Pokemon Go: Great Gaming
In our social media sphere, the reaction to virtually every news story is strangely predictable. It begins with hype, enthusiasm, and support OR knee-jerk disdain and contempt. Then, contrarians rally against that initial reaction. Pokemon GO seems to have captured that see-saw of opinion quite nicely, but has the additional bonus of making one of my favorite subjects mainstream: pop culture and gaming. I previously wrote about how gaming/football drove some of fiction in The Great Game. Without getting deep into the plot of Game On, Game Over, or the rest of my series, I think gaming and gamification will continue to impact our lives. The unanswered question is whether this is a positive or negative.
Pokeman Go in the Wild
Pokemon Go has inverted the video gaming stereotype. It tears people away from computers, requires physical activity, and implicitly pushes actual social interaction. I’ve watched folks from all different walks of life feverishly swiping at their touchscreen, tossing pokeballs. I watched a boy with his mother feverishly grab her arm and jump with joy. They waited while he caught a Pokemon. After it was done I asked, “Did you get him?” The boy was startled and said yes. The mother was amused.
Pokemon Go became such a sudden and overwhelming phenomena that it is, for the summer of 2016, a cultural touchstone. When confronted with toxic online argument argument culture, a bewilderingly partisan political season, and a bevy of simmering tension something broadly relatable is startlingly refreshing. People enjoying public space, interacting, and exercising together is an amazing thing. The cause is not common sense or rational understanding of the benefits of exercise and community. Its Pokemon Go.
However, with any new technology or trend, the unexpected societal force causes friction with established social order. Players may not consider the consequences of their frenzied Pokemon hunts. Others may not be prepared for the sudden change in behavior from the general public. That’s normal for big changes. Just try to imagine what it must have been like seeing a car when you spent decades using a horse. People still struggle with one element mightily with this change. Why is everyone so excited about a stupid game? So for every story of someone trespassing, squabbles of Pokemon, or real life clashes over gym supremacy consider how many more interactions occur that are individually unworthy of news. The tension makes headlines and generates clicks while the more typical interactions do not unless considered in large aggregates. And large ideas are a lot harder to write about then all-too-human foibles.
In some ways Pokemon Go is underwhelming as an innovation. Pokemon Go won’t change the amount of time it takes to travel. However, it may incentivize healthy habits in our world where we our frighteningly free to kill ourselves by a thousand cuts of modern convenience. Nintendo could have released a GameBoy style installment for phones, but they did not. They did something new to the masses (yes, I know it’s been done before) and merged it with an IP with a built-in fan base that catered perfectly to the style of play. Leveling up requires walking and going places. You plainly see other people playing. You do things that help other players collect their Pokemon as well. Face to face, in these fleeting encounters I witnessed, I never saw anyone spewing bile like an internet comment section. Anecdotal, yes, but maybe a step in the right direction.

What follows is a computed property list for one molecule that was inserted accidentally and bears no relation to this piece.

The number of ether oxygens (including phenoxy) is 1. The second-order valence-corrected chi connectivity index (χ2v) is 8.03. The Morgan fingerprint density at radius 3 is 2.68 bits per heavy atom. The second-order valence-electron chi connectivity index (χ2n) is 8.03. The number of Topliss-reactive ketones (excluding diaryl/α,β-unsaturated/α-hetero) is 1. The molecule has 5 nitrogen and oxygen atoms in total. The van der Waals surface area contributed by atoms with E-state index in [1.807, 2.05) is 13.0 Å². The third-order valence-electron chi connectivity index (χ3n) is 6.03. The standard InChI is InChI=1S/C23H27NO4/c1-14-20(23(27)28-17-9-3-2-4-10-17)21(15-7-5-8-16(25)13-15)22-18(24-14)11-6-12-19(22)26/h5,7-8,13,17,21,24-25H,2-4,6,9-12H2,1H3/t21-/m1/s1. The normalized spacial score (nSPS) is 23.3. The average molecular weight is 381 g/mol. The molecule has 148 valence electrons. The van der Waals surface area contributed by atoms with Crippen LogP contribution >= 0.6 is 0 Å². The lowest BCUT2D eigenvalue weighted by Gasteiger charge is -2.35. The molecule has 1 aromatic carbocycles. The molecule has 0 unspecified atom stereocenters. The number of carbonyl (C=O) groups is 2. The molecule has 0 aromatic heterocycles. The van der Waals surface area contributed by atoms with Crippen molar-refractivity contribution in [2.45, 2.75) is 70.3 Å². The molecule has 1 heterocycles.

Is It Actually Any Good (And Does That Matter?)
I play Pokemon Go. I’ve enjoyed it. However, it’s not a good game. The two largest gameplay elements are physically moving yourself in real life to a place where you can catch Pokemon, get supplies, or fight Pokemon. So, basically, following a map and moving in real life. Next, you flick your screen trying to throw a ball, a simple dexterity exercise and quite mundane. The battling is standard JRPG fare. On the back end, you gather supplies and make decisions for upgrading and improving your Pokemon and managing your inventory.
In truth, every single element of the game is worn, but doesn’t need to innovative play. It does all of this inside of an augmented reality package. Real life is part of the game and that trumps all the well-founded critiques. Showing business people of all ages that Pokemon were loose on the golf course with them proved to me that my pretentious judgment about the quality of play missed the point. People can see the game in the world around them. That matters. Pokemon Go feels like the future. It’s new and exciting and regardless of whatever shortcomings its gameplay has its penetration into the cultural consciousness is more valuable that any likely improvement in gameplay the next copycat can create.
Pokemon Go represents video games on the forefront of cultural consciousness. That’s rare enough, but what’s more remarkable is its gameplay (in the form of its augmented reality) is one of the key focuses of this cultural discussion and popularity. That, to me, is a nearly unprecedented event. It represents another step in gamer culture being subsumed into the upper echelons of cultural awareness. It also represents a key touchstone that matters to me for other reasons.
In my ongoing fiction series, The Great Game, gaming, science fiction, and fantasy elements swirl in a character-driven narrative. The most ‘implausible’ part of my premise is that gaming would occupy such a huge place in pop culture. Pokemon Go is a step in that direction. As gaming grows, and technology improves, it may be that The Great Game’s premise of gaming occupying a vast cultural swath is relegated to societal fact rather than science fiction. Pokemon Go could not be not just a fad, but a key step in gaming achieving cultural supremacy.